Twenty Years of Wage Inequality in Latin America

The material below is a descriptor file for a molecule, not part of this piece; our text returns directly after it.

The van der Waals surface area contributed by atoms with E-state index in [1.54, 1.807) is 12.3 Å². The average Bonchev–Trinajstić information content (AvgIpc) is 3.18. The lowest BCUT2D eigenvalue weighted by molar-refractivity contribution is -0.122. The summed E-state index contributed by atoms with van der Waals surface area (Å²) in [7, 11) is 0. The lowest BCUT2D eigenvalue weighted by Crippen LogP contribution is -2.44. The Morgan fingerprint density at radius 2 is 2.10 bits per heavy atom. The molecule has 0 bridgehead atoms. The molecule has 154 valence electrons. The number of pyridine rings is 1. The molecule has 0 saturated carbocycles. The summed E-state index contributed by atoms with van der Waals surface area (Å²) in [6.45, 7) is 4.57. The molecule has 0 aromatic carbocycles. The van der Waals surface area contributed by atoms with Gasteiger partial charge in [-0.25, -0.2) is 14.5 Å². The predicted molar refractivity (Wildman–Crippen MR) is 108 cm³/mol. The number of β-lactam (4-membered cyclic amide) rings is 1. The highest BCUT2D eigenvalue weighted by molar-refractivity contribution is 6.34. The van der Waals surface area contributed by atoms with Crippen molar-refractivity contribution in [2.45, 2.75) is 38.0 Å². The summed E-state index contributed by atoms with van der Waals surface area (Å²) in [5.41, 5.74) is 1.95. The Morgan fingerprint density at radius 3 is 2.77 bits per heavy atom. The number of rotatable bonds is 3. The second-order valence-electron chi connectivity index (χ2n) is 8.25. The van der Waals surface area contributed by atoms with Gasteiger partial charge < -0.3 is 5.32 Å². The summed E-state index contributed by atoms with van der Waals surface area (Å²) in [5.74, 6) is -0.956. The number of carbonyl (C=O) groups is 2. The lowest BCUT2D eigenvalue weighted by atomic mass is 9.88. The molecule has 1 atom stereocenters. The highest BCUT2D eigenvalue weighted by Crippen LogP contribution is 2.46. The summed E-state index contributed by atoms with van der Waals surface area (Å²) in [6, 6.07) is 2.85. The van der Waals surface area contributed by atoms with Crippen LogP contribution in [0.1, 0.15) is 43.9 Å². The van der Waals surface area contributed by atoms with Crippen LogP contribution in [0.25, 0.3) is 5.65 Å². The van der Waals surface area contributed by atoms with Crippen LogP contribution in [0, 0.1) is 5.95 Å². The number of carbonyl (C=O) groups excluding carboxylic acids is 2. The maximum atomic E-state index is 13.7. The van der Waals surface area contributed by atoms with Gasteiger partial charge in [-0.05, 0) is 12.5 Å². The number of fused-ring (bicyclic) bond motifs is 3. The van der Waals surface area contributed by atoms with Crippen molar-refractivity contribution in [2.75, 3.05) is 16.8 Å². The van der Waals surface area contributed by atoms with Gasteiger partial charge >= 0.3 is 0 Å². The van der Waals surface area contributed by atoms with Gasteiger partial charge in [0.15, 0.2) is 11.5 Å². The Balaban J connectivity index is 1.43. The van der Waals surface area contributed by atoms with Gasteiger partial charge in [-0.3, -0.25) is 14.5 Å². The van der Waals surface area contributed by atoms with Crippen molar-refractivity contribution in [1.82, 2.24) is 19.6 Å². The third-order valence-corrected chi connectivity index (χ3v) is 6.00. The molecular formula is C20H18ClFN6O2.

This paper documents an inverse U-shape in the evolution of wage inequality in Latin America since 1995, with a sharp reduction starting in 2002. The Gini coefficient of wages increased from 42 to 44 between 1995 and 2002 and declined to 39 by 2015. Between 2002 and 2015, the 90/10 log hourly earnings ratio decreased by 26 percent. The decline since 2002 was characterized by rising wages across the board, but especially among those at the bottom of the wage distribution in each country. Triggered by a rapid expansion of educational attainment, the wages of college and high school graduates fell relative to those with primary education. The premium for labor market experience also fell significantly. But the compression of wages was not entirely driven by changes in the wage structure across skill groups. Two-thirds of the decline in the variance of wages took place within skill groups. Changes in the sectoral, occupational, and formal-informal composition of jobs matter for the process of reduction in inequality, but do not fully account for the fall in within-skill variance. Evidence using longitudinal matched employer-employee administrative data suggests that an important driver was falling wage compression across firms.